Cobalt blue probably but it will change, of course you have a toolbox and things that you fall back on the whole time but I approach each painting individually and each time I start in a different place. Very often I don’t know where it’s going to end up. The sensible thing is to have about a dozen colours, get to know them really well and try to make them look like 100 colours. I start off with 100 and try to make them look like a dozen.
You have a wonderful way of describing water in paint, from breaking waves to shallow reflective pools, do you have any tips or techniques for other watercolourists on how to achieve this?
It is just looking very closely, looking and looking. It takes quite a lot of planning, although it ends up looking like a sheet of water, there are reflections on it, you’re looking through it and there are waves and ripples and stuff on the surface. It really is a bit of complicated painting, and especially in watercolour because it is a translucent medium, and much of the drawing and particularly the lights must be protected from the start. There are soft edges and hard edges, so there are all these different qualities. You need to find ways of dividing that process up, so it’s minute observation really, noticing all the subtleties of colour and tone, hard and soft edges and texture, then devising a way of painting all that.
Some areas of your paintings fall away into almost abstract colour work that is descriptive at a distance, do you enjoy this play between realism and abstraction?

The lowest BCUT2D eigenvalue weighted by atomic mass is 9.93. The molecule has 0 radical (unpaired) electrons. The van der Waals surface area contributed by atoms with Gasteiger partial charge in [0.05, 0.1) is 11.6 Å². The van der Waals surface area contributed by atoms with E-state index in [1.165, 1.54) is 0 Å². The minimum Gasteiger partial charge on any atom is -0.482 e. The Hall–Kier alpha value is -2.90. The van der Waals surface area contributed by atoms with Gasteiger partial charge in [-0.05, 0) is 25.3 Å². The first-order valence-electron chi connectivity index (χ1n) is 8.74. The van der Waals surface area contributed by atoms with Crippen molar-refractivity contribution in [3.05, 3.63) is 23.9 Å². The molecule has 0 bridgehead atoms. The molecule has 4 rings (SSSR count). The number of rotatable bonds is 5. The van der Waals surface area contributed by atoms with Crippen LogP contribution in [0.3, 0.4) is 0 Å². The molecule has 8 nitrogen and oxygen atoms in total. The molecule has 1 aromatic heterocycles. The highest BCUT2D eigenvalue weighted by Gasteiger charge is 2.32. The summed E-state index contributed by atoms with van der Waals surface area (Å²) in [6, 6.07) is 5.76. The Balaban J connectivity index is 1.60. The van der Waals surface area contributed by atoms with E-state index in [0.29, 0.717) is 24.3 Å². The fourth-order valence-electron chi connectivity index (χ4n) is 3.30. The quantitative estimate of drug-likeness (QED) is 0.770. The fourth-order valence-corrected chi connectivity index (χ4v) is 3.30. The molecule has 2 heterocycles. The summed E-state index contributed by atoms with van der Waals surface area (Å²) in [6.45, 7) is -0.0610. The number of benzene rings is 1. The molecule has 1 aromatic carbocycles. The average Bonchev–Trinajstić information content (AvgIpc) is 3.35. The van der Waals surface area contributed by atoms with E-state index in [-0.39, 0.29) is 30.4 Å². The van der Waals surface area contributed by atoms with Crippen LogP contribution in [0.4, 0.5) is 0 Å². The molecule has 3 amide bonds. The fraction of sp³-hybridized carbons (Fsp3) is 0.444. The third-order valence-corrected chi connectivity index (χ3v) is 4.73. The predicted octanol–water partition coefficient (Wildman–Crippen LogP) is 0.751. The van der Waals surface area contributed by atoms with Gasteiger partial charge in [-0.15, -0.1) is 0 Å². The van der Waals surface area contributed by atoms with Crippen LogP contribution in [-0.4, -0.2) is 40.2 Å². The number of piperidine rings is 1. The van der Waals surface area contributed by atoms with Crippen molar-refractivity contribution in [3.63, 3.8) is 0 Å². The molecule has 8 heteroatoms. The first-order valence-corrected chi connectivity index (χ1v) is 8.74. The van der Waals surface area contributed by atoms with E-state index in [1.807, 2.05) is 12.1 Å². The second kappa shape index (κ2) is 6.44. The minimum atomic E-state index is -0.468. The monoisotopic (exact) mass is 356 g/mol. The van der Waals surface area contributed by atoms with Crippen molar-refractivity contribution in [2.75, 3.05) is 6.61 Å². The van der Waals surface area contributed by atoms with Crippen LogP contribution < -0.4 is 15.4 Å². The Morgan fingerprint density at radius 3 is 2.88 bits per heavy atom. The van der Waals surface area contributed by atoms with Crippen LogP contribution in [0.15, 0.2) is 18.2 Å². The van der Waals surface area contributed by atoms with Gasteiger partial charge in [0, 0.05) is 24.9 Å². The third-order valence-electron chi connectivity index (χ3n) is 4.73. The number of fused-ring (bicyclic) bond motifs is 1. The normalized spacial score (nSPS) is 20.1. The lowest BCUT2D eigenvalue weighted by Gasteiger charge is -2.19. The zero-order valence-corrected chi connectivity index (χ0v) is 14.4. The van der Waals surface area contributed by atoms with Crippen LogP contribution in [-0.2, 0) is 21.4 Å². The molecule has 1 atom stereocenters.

Yes absolutely! It varies from painting to painting, in a way it’s a kind of collage between some bits that are carefully observed, bits that are freely interpreted, and other bits that are blatantly invented. I work from photographs, preferring to spend my time when I'm out in the landscape just looking and getting ideas. I take aide memoire photographs that I feel will be useful reference back in the studio. When I paint out of doors it's very intuitive, full of light and air and spontaneity, but in the studio I have the choice between painting something that is much more gestural, freely abstracted, or graphic, or simply trying to capture the reflection in a bit of water or the light. Usually it's a mixture of all of those things in different parts of a painting. Having worked over most of the paper there is usually a stage when it is more or less chaotic. So the first part of the process is throwing in the ingredients, and the second part of the process is trying to keep as many of those original ideas as I can but to blend into a strong design. The painting is finished when I cannot see anything more I can do to strengthen the image.
Which other artists do you admire?
The list of course is huge. Matisse, Hans Schwarz, Bonnard, Howard Hodgkin for their colour, the watercolours of Turner, Samual Palmer, Cotman and Piper, and abstract artists too, Patrick Caulfield and Michael Craig Martin. Also Francis Bacon is an absolute favourite, just for that mixture of free intuitive painting against very graphic backgrounds.
Image Credits: All images © Bob Rudd RI
Image 1: Trebarwith Beach, North Cornwall
Image 2: Pentre Ifan, Preseli Hills
Image 3: Prior Park with Palladian Bridge, Bath
Image 4: Low Tide, Trebarwith
Image 5: Dawn, Wiltshire Avon
Image 6: Dovedale, Lake District